Connecting the Disconnected at the Supply Chain Innovation Summit, Barcelona

By Graham Francis, Channel Marketing Manager, Kallik Ltd.

Last month’s Supply Chain Innovation Summit confirmed that there is a good deal of activity across the pharma industry right now to try to improve the efficiency of supply chain operations. Much of this is being driven by the need to improve levels of productivity and quality, but there are other drivers too; such as minimising inventory and responding to an increased demand for personalised medicines. Research into smart packaging being carried out by the Medicines Manufacturing Industry Partnership (MMIP) is also helping the industry develop its technology roadmap. You could say much of what was discussed was around ‘connecting the disconnected.’

In terms of quality, we heard from CMAC that first time manufacturing across the industry is generally very poor – typically 60,000 defects per million which equates to just over 3-sigma. The effect of this being an estimated 25% of manufacturing resource being engaged in quality activities, with much of the pharma industry using ‘batch’ as opposed to ‘continuous’ manufacturing methods. Whilst manufacturing in batch was probably the best approach for blockbuster drugs, it’s not seen as best fit for producing more niche, personalised medicines. CMAC’s research in this area suggests a shift towards continuous manufacturing could deliver an 86% reduction in working capital across the industry.

This shift from ‘make from stock’ to ‘make to order’ is something that the automotive industry has been embracing for longer than is often thought. In fact, Toyota introduced this methodology back in 1953 and it’s what we now often refer to as Industry 4.0. Back then, it was the post-war scarcity of resources that drove this approach. Whilst today’s drivers are different, the adoption of lean manufacturing processes across the industry is what enables personal choice without the need for billions of dollars of inventory.

Of course, manufacturing is just one element of the global supply chain. We also heard from a number of suppliers offering broader supply chain solutions that could help the industry meet EU GDP guidelines. These seek to address challenges around logistics, environmental and temperature monitoring as well as track and trace. One pharma company having put such systems and processes in place shared with us how this helped to identify and eliminate sources of temperature violations. This saving weeks of investigative and reporting effort in locating the source of the problem.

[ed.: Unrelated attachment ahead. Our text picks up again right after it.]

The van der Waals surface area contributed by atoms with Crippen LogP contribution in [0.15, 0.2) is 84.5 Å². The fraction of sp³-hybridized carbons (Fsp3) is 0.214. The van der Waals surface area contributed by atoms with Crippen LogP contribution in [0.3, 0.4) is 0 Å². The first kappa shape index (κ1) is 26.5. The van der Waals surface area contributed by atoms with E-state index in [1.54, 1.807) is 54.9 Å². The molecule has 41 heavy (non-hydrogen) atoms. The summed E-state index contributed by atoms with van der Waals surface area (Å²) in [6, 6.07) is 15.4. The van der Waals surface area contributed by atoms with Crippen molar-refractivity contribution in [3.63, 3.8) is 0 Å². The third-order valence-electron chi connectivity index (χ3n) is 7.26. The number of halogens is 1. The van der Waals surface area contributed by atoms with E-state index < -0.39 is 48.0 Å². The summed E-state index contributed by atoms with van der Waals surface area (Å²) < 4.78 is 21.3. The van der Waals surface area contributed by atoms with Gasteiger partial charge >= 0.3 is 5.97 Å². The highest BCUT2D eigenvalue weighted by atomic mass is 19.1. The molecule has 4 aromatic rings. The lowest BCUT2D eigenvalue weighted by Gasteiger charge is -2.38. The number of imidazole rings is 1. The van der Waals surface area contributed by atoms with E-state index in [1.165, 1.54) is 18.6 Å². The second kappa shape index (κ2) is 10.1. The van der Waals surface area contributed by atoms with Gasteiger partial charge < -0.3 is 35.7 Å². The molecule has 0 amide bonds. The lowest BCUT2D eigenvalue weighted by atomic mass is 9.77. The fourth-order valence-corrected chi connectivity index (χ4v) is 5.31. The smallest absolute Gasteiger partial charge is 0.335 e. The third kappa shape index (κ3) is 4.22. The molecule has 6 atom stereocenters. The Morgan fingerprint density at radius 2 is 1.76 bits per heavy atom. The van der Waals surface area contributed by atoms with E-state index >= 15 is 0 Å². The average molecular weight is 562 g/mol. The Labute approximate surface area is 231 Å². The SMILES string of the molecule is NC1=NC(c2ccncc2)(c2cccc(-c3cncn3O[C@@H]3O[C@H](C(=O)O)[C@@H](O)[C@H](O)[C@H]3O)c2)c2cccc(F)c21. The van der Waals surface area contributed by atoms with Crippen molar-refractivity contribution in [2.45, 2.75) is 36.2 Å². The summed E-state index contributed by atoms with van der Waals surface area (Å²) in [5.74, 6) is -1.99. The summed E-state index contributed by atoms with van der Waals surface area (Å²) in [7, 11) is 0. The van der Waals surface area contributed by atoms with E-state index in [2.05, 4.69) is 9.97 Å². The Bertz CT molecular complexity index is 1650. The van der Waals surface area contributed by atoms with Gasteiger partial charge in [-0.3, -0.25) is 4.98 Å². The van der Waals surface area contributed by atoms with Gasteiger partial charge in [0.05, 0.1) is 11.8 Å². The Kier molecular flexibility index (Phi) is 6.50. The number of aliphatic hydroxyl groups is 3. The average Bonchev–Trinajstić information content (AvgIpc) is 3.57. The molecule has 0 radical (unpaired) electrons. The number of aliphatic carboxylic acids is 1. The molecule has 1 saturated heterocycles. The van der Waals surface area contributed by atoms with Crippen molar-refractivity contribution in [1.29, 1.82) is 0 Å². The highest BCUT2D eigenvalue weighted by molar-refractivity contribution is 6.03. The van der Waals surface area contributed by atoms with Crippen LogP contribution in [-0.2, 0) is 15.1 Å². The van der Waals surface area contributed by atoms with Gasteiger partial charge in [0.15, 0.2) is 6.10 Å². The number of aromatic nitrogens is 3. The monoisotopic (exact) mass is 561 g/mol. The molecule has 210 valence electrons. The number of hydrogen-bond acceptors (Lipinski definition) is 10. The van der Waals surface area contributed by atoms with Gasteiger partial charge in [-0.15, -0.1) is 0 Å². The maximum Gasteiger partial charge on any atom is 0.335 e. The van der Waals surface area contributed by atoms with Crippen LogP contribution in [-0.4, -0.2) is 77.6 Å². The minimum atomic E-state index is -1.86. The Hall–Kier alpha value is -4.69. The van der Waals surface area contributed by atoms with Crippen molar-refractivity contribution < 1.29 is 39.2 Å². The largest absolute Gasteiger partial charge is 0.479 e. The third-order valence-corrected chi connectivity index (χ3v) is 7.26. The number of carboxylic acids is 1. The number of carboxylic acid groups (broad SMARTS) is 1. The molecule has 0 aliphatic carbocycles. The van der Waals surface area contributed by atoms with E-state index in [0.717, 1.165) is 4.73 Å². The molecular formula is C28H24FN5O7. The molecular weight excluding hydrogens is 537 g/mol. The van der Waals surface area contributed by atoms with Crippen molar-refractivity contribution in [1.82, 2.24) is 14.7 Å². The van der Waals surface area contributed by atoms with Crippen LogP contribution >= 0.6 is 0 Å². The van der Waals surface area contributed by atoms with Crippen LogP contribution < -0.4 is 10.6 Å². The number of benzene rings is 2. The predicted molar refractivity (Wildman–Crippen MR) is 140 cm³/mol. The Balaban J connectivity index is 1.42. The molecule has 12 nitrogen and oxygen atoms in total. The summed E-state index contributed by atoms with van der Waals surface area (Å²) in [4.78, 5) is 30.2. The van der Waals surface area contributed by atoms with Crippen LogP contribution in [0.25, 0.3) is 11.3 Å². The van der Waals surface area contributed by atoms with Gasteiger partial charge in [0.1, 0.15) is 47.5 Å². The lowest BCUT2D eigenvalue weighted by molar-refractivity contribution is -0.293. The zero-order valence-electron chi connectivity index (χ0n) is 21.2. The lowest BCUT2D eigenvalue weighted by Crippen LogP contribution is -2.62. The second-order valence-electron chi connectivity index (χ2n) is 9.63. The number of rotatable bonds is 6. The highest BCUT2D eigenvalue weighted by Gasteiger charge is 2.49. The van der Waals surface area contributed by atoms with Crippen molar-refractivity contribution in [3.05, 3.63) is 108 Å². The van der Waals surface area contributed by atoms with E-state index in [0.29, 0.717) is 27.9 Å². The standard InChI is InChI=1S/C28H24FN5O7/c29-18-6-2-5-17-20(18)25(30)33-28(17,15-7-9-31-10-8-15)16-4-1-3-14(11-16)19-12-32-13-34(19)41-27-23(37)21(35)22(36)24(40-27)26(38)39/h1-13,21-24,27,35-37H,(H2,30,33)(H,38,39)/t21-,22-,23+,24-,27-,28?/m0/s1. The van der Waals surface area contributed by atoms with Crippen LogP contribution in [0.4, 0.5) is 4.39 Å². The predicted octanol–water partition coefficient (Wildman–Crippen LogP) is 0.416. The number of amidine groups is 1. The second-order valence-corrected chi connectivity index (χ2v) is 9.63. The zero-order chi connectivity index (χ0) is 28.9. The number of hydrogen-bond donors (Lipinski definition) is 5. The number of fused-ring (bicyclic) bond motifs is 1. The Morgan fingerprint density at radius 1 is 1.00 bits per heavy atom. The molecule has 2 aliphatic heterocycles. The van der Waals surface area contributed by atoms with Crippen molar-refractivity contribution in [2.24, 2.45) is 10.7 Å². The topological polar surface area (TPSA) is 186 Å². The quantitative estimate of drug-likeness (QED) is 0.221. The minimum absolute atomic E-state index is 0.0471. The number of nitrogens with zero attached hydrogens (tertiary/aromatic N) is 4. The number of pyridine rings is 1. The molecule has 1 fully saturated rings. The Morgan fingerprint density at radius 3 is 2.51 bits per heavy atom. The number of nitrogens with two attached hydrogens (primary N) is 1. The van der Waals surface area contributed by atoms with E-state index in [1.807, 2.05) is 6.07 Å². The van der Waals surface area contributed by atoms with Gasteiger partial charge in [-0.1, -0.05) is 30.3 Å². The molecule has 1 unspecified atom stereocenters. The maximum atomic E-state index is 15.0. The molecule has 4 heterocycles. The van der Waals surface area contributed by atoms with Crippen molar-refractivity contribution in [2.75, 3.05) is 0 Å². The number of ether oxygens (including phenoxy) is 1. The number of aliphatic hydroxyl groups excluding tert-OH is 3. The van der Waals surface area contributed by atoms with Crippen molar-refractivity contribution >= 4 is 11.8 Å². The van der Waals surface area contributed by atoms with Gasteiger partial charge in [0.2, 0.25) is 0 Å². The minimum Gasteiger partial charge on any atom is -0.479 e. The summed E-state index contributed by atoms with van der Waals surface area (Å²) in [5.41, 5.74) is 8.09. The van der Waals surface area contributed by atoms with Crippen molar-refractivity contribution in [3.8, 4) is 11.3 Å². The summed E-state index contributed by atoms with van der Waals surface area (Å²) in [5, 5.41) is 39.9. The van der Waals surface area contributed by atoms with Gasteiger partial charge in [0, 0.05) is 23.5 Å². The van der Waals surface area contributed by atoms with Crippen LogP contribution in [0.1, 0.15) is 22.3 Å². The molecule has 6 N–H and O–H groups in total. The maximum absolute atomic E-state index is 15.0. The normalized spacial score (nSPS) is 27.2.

Moving on to look at some other strategies embraced across pharma, agrochemical and cosmetics industries, we heard how Leo Pharma, Novartis, Syngenta and COTY had introduced greater accountability across all forecasting activities. This resulted in reduced stock-outs, cut inventory and improve traceability. Despite operating across different markets, the drive towards having one single version of the truth, greater process transparency and increased levels of personal accountability were common themes that delivered results.

So, how does this align with our vision for ‘connecting the disconnected’ when it comes to labelling and artwork? Actually, many of the concepts discussed at the summit apply equally to labelling supply chains as they do product. In fact, a product doesn’t become a product until it carries a label. That’s one of the reasons why we believe enterprise-wide engagement is essential in getting label content right first time. Encouraging greater transparency, supporting personalisation through late stage printing while adopting cloud-based technologies to achieve higher levels of collaboration are also concepts we support. It’s great to see the industry embarking on new initiatives in these areas and it’s something we will continue to support and encourage across all regulated industries.

If you’d like to learn more about how Kallik can help you innovate across your labelling supply chain, please feel free to leave a reply below or get in contact with us here.

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